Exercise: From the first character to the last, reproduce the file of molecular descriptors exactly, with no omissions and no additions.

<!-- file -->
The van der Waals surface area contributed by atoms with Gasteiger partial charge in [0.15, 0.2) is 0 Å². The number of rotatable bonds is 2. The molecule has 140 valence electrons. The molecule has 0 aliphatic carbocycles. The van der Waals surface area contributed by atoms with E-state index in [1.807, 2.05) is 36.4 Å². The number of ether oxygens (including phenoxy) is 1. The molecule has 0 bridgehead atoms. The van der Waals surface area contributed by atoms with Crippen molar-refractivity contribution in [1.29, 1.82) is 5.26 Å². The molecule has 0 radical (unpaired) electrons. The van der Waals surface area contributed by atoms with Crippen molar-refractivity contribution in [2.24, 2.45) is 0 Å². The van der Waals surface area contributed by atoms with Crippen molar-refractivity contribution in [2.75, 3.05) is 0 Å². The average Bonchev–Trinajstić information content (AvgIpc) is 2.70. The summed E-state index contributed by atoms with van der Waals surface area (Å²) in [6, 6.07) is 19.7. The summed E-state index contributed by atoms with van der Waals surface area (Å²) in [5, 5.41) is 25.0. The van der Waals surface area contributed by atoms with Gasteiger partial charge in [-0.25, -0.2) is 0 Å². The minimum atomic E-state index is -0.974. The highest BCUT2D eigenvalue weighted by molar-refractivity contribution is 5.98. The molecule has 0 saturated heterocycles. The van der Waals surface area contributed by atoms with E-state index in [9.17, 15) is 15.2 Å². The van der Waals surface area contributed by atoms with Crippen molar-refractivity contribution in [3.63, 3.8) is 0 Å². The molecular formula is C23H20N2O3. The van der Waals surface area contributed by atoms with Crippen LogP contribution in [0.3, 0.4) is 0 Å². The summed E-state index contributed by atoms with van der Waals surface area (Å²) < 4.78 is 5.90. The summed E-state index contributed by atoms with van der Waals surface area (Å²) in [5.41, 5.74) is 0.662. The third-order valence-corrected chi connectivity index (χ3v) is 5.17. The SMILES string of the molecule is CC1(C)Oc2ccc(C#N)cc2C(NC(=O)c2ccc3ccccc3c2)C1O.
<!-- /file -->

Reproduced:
The van der Waals surface area contributed by atoms with Gasteiger partial charge in [0.15, 0.2) is 0 Å². The number of rotatable bonds is 2. The molecule has 140 valence electrons. The molecule has 0 aliphatic carbocycles. The van der Waals surface area contributed by atoms with E-state index in [1.807, 2.05) is 36.4 Å². The number of ether oxygens (including phenoxy) is 1. The molecule has 0 bridgehead atoms. The van der Waals surface area contributed by atoms with Crippen molar-refractivity contribution in [1.29, 1.82) is 5.26 Å². The molecule has 0 radical (unpaired) electrons. The van der Waals surface area contributed by atoms with Crippen molar-refractivity contribution in [2.24, 2.45) is 0 Å². The van der Waals surface area contributed by atoms with Crippen molar-refractivity contribution in [2.75, 3.05) is 0 Å². The average Bonchev–Trinajstić information content (AvgIpc) is 2.70. The summed E-state index contributed by atoms with van der Waals surface area (Å²) in [6, 6.07) is 19.7. The summed E-state index contributed by atoms with van der Waals surface area (Å²) in [5, 5.41) is 25.0. The van der Waals surface area contributed by atoms with Gasteiger partial charge in [-0.25, -0.2) is 0 Å². The minimum atomic E-state index is -0.974. The highest BCUT2D eigenvalue weighted by molar-refractivity contribution is 5.98. The molecule has 0 saturated heterocycles. The van der Waals surface area contributed by atoms with E-state index in [9.17, 15) is 15.2 Å². The van der Waals surface area contributed by atoms with Crippen molar-refractivity contribution in [3.63, 3.8) is 0 Å². The molecular formula is C23H20N2O3. The van der Waals surface area contributed by atoms with Crippen LogP contribution in [0.3, 0.4) is 0 Å². The summed E-state index contributed by atoms with van der Waals surface area (Å²) < 4.78 is 5.90. The summed E-state index contributed by atoms with van der Waals surface area (Å²) in [5.41, 5.74) is 0.662. The third-order valence-corrected chi connectivity index (χ3v) is 5.17. The SMILES string of the molecule is CC1(C)Oc2ccc(C#N)cc2C(NC(=O)c2ccc3ccccc3c2)C1O.